The merchandising function determines what merchandise is carried and where such merchandise is displayed. Often, it also determines the overall store layout or design. These are critical factors in retail operations, as convenience and functionality are essential in retaining customers in today's fast-paced society.
There are many tax implications, including:

  • The property tax implications of the capitalization of site selection and store design costs; and

  • The state income tax implications of valuing and properly sourcing the services associated with the merchandising and marketing functions.


Finance
The structure of a company's internal financing can also impact its overall tax profile.

  • The capital structure of a legal entity can often impact its franchise tax profile.

  • Efficient internal leveraging can, in some jurisdictions, serve to reduce an operation's state income taxes.


Customer Relationship Management (CRM)
Increasingly, companies are seeking to manage the data collected from a myriad of contact points with customers. Contact points include data gathered in surveys, interactions with customer service representatives, orders placed online, dealings with warranty personnel and the usage of coupons. This information is critical to companies because it tells them, from a customer perspective, the relevance of their products or services in the marketplace, the effectiveness of their marketing efforts and the efficiency of their delivery system. The tax implications of building the infrastructure to compile and store this data include:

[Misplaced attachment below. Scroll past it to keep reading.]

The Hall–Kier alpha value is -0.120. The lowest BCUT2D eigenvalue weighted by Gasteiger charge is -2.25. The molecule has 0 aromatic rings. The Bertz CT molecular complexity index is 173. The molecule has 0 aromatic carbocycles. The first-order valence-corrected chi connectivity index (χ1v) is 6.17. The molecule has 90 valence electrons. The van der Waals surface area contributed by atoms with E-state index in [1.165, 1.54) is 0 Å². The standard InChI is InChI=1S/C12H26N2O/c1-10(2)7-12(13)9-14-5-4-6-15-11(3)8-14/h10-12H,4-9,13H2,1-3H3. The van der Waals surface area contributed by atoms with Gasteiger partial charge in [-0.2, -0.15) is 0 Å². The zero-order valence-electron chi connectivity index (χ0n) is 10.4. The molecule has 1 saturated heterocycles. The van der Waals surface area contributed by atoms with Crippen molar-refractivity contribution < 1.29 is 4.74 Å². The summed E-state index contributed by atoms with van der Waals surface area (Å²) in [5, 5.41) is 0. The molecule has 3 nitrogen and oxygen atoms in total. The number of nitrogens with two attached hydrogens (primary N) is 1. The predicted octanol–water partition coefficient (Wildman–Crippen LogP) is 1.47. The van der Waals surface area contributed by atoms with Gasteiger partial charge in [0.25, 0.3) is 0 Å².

• Due to the extremely high value of customer data, there are state income tax implications as to where CRM data is stored and maintained.

  • The ability to license and protect intellectual property associated with the brand, such as copyrights, patents, trademarks and trade names, will often impact the jurisdiction of income taxation.;

  • Property tax implications as to where CRM software is capitalized.

  • Since CRM is a communication-intensive function, a review of the excise tax amounts on telecommunications charges may lead to certain excise tax refunds.

 

Distribution and Asset Management
In an era of just-in-time replenishment, distribution is a critical function. Efficient management of distribution center (DC) functions and of the related transportation and merchandise handling equipment is a key component of creating a cost-efficient supply chain. There are significant tax impacts on these functions as well, for example:

  • Paying attention to the actual assets employed and special purpose designs of facilities can impact the amount of property taxes paid.

  • For those jurisdictions imposing property taxes on inventory, employing the proper valuation methodology can reduce the holding cost of such assets.

  • In certain jurisdictions there exist sales tax exemptions for transportation equipment used in inter-state commerce.

  • Improper capitalization of cost, such as duplicative site selection costs or the improper characterization of costs as real property as opposed to personal property, can impact property tax assessments.

  • Often, distribution activities, if not segregated into separate legal entities, can cause a company to expose its major profit centers to unnecessary multi-state income taxation.

  • Taking advantage of negotiating with, and sourcing of Internet sales to, local jurisdictions (cities/counties) can reduce the cost acquiring internal use assets.